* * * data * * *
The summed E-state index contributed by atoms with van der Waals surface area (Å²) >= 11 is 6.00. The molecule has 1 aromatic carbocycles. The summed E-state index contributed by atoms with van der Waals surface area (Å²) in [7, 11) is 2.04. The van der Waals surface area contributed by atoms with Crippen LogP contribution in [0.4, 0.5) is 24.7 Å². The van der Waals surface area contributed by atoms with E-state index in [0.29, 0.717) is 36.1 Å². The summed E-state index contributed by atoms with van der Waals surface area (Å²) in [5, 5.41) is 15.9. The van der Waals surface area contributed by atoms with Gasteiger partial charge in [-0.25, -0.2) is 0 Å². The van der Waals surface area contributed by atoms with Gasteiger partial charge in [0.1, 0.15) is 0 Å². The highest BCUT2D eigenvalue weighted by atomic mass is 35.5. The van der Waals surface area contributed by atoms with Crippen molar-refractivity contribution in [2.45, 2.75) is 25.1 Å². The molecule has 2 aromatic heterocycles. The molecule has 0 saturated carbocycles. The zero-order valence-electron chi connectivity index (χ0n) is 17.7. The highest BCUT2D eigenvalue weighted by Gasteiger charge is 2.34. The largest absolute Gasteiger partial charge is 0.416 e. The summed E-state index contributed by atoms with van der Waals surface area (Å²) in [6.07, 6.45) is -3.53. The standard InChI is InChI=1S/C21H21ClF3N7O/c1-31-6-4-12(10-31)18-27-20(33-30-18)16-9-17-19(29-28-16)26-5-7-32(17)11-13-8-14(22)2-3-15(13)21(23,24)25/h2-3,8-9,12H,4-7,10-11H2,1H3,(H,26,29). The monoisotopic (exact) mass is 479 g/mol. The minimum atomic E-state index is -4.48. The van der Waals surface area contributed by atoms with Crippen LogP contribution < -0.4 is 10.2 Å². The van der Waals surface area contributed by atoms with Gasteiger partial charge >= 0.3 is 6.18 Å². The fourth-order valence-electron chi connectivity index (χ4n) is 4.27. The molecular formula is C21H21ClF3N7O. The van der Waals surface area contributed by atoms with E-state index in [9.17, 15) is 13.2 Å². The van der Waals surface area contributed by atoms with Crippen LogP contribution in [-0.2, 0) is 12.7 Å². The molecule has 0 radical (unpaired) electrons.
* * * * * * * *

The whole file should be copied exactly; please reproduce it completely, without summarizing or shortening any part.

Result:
The summed E-state index contributed by atoms with van der Waals surface area (Å²) >= 11 is 6.00. The molecule has 1 aromatic carbocycles. The summed E-state index contributed by atoms with van der Waals surface area (Å²) in [7, 11) is 2.04. The van der Waals surface area contributed by atoms with Crippen LogP contribution in [0.4, 0.5) is 24.7 Å². The van der Waals surface area contributed by atoms with E-state index in [0.29, 0.717) is 36.1 Å². The summed E-state index contributed by atoms with van der Waals surface area (Å²) in [5, 5.41) is 15.9. The van der Waals surface area contributed by atoms with Gasteiger partial charge in [-0.25, -0.2) is 0 Å². The van der Waals surface area contributed by atoms with Gasteiger partial charge in [0.1, 0.15) is 0 Å². The highest BCUT2D eigenvalue weighted by atomic mass is 35.5. The van der Waals surface area contributed by atoms with Crippen molar-refractivity contribution in [2.45, 2.75) is 25.1 Å². The molecule has 2 aromatic heterocycles. The molecule has 0 saturated carbocycles. The zero-order valence-electron chi connectivity index (χ0n) is 17.7. The highest BCUT2D eigenvalue weighted by Gasteiger charge is 2.34. The largest absolute Gasteiger partial charge is 0.416 e. The summed E-state index contributed by atoms with van der Waals surface area (Å²) in [6.07, 6.45) is -3.53. The standard InChI is InChI=1S/C21H21ClF3N7O/c1-31-6-4-12(10-31)18-27-20(33-30-18)16-9-17-19(29-28-16)26-5-7-32(17)11-13-8-14(22)2-3-15(13)21(23,24)25/h2-3,8-9,12H,4-7,10-11H2,1H3,(H,26,29). The monoisotopic (exact) mass is 479 g/mol. The minimum atomic E-state index is -4.48. The van der Waals surface area contributed by atoms with Crippen LogP contribution < -0.4 is 10.2 Å². The van der Waals surface area contributed by atoms with Gasteiger partial charge >= 0.3 is 6.18 Å². The fourth-order valence-electron chi connectivity index (χ4n) is 4.27. The molecular formula is C21H21ClF3N7O. The van der Waals surface area contributed by atoms with E-state index in [9.17, 15) is 13.2 Å². The van der Waals surface area contributed by atoms with Crippen LogP contribution in [-0.2, 0) is 12.7 Å². The molecule has 0 radical (unpaired) electrons.